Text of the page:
Columnists Life will be victorious

It is the Christian capacity for joy that draws others to the faith

Life will be victorious

by Archbishop Joseph F. Naumann

Cardinal Francis Xavier Nguyen Van Thuan died in September 2002. The cause for his beatification is underway. At the end of his life, he was the president of the Pontifical Council for Justice and Peace. 

However, in his native Vietnam, then-Bishop Van Thuan spent three years under house arrest and 13 years in prison, nine in solitary confinement. During a portion of his imprisonment, Cardinal Van Thuan was able to smuggle out brief daily messages to strengthen the faith of his people. These have been collected in a book called “The Road of Hope.” 

One chapter in the book is devoted to joy. Cardinal Van Thuan wrote: “How is it that you feel discouraged if you are working for God? The more difficult things are, the happier you should be, just as John and Peter were when they were flogged at the hands of the Sanhedrin. ‘So the apostles left the Sanhedrin, rejoicing that they had been considered worthy to be dishonored for the sake of the Name.’ (Acts 5:41); or like Paul, ‘I am wonderfully encouraged and, despite all our afflictions, I am brimming over with joy” (2 Cor 7:4).

In another reflection on joy, Cardinal Van Thuan made clear that the Christian always has a reason for hope and joy: “When you are successful, give thanks to God; and when you are a failure, give thanks to God. Rejoice always! When you fail, you will soon see if you serve God or your own will. To be joyful and courageous in a moment of failure is more difficult than in a moment of good fortune.”

Cardinal Van Thuan’s life shows us what is possible when we allow our friendship with Jesus to refresh our soul, give wisdom to our mind, enlighten our eye and rejoice our heart. This is the kind of strength and hope and joy only faith can provide.   

Recently, I read a book entitled “Black and Pro-Life in America: The Incarceration and Exoneration of Walter B. Hoye.” It chronicles the events leading up to the arrest, sentencing and confinement of Baptist pastor Walter Hoye in the Alameda County Santa Rita Jail in California.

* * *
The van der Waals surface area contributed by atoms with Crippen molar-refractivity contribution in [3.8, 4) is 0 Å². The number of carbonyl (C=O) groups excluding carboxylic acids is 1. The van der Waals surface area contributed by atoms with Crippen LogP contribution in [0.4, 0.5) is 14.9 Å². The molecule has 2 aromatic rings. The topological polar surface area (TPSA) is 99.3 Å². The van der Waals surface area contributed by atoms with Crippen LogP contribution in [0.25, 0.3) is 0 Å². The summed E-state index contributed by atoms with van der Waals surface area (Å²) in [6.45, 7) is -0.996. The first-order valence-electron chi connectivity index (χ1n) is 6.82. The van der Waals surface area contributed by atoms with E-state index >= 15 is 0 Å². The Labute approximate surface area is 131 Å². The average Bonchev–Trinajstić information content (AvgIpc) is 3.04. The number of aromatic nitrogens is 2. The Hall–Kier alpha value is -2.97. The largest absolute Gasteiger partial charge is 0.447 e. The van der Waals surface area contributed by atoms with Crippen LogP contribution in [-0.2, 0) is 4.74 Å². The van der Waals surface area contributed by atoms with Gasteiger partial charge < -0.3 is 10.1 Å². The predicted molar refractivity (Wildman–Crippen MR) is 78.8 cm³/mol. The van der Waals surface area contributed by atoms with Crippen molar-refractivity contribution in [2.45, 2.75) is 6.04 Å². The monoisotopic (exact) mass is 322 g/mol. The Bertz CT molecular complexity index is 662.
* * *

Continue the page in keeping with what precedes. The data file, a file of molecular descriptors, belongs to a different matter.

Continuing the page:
His crime? Holding a sign outside an abortion clinic that read: “Jesus loves you and your baby. Let us help you.” 

Pastor Hoye became passionate about protecting the unborn because his first child was premature. It made him aware of the humanity of life within the womb. He also became disturbed by the disproportionate number of African-American children being aborted.

Pastor Hoye spent several weeks in jail. He did some excellent prison ministry during his incarceration. After a protracted legal battle, the statute used to convict Pastor Hoye was ruled unconstitutional and the city of Oakland had to pay Pastor Hoye’s legal fees.

Pastor Hoye was unjustly imprisoned because of his desire to assist women experiencing a difficult pregnancy and for attempting to save the lives of unborn children. Walter Hoye used his time in prison to give a powerful personal witness of his willingness to suffer for the injustice being done to others. 

Father Emil Kapaun, a priest of the Wichita Diocese, died in a prisoner of war camp during the Korean War. His cause for beatification is also under consideration. The American soldiers liberated from the POW camp where Father Kapaun died gave beautiful testimonies of their chaplain’s heroism. 

Through his example, he taught the men imprisoned with him that they were still free. Even in the harsh conditions of the POW camp, they were still free to pray and praise God. They were still free to encourage and support each other. They were still free to treat their captors with kindness and respect.

Cardinal Van Thuan, Pastor Walter Hoye and Father Emil Kapaun provide three examples of individuals who were unjustly imprisoned but never lost their capacity for love, hope and even joy. 

Pope Emeritus Benedict in his encyclical on hope made this observation about Cardinal Van Thuan: “During thirteen years in jail, in a situation of seemingly utter hopelessness, the fact that he could listen and speak to God became for him an increasing power of hope, which enabled him after his release, to become for people all over the world a witness to hope — to that great hope which does not wane even in the nights of solitude.”

The Christian is never without the capacity for love, hope and joy. Our faith is able to provide meaning and reason for hope in the direst circumstances. In fact, it is our ability to continue to love and to evidence joy in the midst of adversity that makes our faith attractive to others. 

I encourage all of us to look upon the present difficulties of our lives as precious opportunities to magnify the beauty and power of our Christian faith. 

About the author

Archbishop Joseph Naumann

Joseph F. Naumann is the archbishop for the Archdiocese of Kansas City in Kansas.

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